Court of Appeal to hear landmark appeal by US firm over Lamu wind project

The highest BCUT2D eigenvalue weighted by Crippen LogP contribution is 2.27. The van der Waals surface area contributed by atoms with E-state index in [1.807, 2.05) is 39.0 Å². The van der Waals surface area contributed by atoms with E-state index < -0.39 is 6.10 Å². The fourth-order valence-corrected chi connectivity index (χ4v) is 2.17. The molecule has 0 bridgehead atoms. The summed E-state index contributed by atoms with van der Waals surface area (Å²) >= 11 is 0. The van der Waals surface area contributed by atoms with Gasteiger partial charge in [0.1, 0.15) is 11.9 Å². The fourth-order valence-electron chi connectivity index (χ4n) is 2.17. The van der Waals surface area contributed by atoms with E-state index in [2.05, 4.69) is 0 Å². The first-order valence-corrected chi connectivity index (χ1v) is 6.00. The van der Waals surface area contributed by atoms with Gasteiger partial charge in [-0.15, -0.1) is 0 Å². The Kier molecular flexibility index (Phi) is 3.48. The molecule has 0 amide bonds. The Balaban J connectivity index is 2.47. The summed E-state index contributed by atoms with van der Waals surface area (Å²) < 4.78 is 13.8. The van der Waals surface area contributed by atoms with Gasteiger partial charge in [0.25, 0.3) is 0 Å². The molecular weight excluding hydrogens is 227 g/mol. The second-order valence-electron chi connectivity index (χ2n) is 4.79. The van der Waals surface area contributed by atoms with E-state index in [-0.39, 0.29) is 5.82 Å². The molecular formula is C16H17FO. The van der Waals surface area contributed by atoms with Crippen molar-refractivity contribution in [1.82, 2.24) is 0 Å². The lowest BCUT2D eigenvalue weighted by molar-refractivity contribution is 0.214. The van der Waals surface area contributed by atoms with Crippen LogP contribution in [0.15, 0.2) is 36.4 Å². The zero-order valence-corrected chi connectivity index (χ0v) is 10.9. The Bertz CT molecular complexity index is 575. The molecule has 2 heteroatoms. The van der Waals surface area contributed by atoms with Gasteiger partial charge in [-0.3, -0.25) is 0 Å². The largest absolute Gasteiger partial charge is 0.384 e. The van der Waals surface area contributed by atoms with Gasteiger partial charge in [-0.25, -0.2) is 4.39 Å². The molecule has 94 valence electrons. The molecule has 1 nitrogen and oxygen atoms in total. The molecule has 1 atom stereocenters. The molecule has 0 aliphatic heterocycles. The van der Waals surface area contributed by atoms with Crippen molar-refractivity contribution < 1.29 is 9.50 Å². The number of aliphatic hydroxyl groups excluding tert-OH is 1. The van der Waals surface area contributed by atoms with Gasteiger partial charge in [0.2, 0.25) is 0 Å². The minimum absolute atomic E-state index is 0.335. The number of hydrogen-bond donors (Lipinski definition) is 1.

“Civil Appeal No 91 of 2018 at the Court of Appeal in Malindi shall proceed for hearing on 9th October 2018,” says a consent agreement signed by lawyers acting for all parties in Cordisons International (K) Limited v Chairman, National Land Commission and 5 others. Through a similar consent before the Court the parties also agreed to withdraw an application by the Americans seeking interim orders barring the commission, Kenwinds and the Lamu county government or their agents from proceeding with Kenwinds’ investment in the county pending the determination of the appeal coming up in two weeks. In the matter it lost at the High court, Cordisons had accused NLC of bias and illegal activity alleging there was no just reason to deny it the instruments despite receiving all the statutory approvals from the Lamu County government, its preceding municipal authority and government agencies. In the landmark judgement Justice James Olola of the Land and Environment Court in Malindi ruled that NLC acted legally in denying Cordisons’ application because the Americans applied for approval of the instruments from the wrong party-the county government-yet only the NLC has the legal and constitutional mandate to allocate or lease public land to private investors. The judge ruled that county governments have no power in legislation or under the constitution to perform these functions. The judge based his conclusion on a 2014 Supreme Court advisory that delineated the powers of the commission on land matters vis a vis county and national governments and his understanding of the commission’s statutory authority under the National Land Commission Act, the Land Act and the Land Registration Act. Cordisons International filed a judicial review application in May last year to challenge the commission’s decision to allocate part of the land it claimed for its investment to Kenwind Kenya Limited. Cordisons had also sought high court orders to bar the land commission interference in its investment, future encroachment on the land and for the orders to approve the land lease instruments. In dismissing Cordisons and ruling in Kenwinds favour the judge said the latter followed the right legal procedures to apply for land allocation directly from the commission while the Americans misread the applicable law by seeking similar approval from the Lamu county government. He also said that as a constitutional commission NLC cannot receive directions from anyone adding that the Supreme Court’s advisory opinion put it beyond doubt that the National Land Commission enjoyed exclusive constitutional and statutory authority to allocate and manage public land for counties and national government. On June 5 Cordisons filed an application to appeal the judgement it considered a miscarriage of justice. In the application it also sought interim orders to bar the land commission, Kenwind and the county government and their agents from interfering with the disputed land pending the determination of the appeal. The application for interim orders was not heard on Friday as intended after lawyers for all the parties agreed to dispense with it to enable the substantive appeal to proceed on October 9. Cordisons wants to appeal the May 25 judgement saying it was, manifestly, unjustified, allegedly because the conclusions were not supported by facts and the applicable law. The appellant has raised 23 objections to the high court judgements which it wants the appellate court to determine including alleging that the judge in the court of first instance misconstrued the proper meaning of the Supreme Court advisory opinion and also misapplied relevant case law. The appellant wants the Court of appeal to find that the May 25 ruling allowed the NLC powers not envisaged in the 2010 constitution including a leeway to “sell or dispose of public land, on behalf of the County and National Government.” The appellant argues that notwithstanding its constitutionally guaranteed independence the commission shall subvert the constitutional powers of county and national governments if Justice Olola’s ruling is allowed to stand. In the May 25 ruling Justice Olola admitted that the American consortium had invested considerable time, research and financial resources to invest in wind power production in Lamu since 2009 but concluded the American consortium misread the applicable law in key aspects. The judge also observed that Cordisons’ Expression of Interest to develop two sites in Lamu and Lambwe valley was approved by the Energy ministry in 2009 which allowed the firm to proceed on its own and secure land rights to implement the two projects, independently. He also noted that Cordisons later supplied the ministry and National Environment Management Authority with extensive studies and feasibility reports including a Lamu Transmission Analysis by an American entity known as Electric Power Engineers Inc. And the judge acknowledged that on July 5 2013 NEMA approved a licence for Cordisons to implement a wind power project to produce 300 megawatts in the Moa-Witu, Kiongwe-Mpeketoni, Pate Faza and Kiangwe-Kiunga in Lamu County. The judge also said that Swazuri and NLC declined to respond to a request by the Lamu county government to allocate land to Cordisons. He said it was illegal for county governments to purport allocate land to investors and lawful for Kenwind to apply to the land commission for the allocation.
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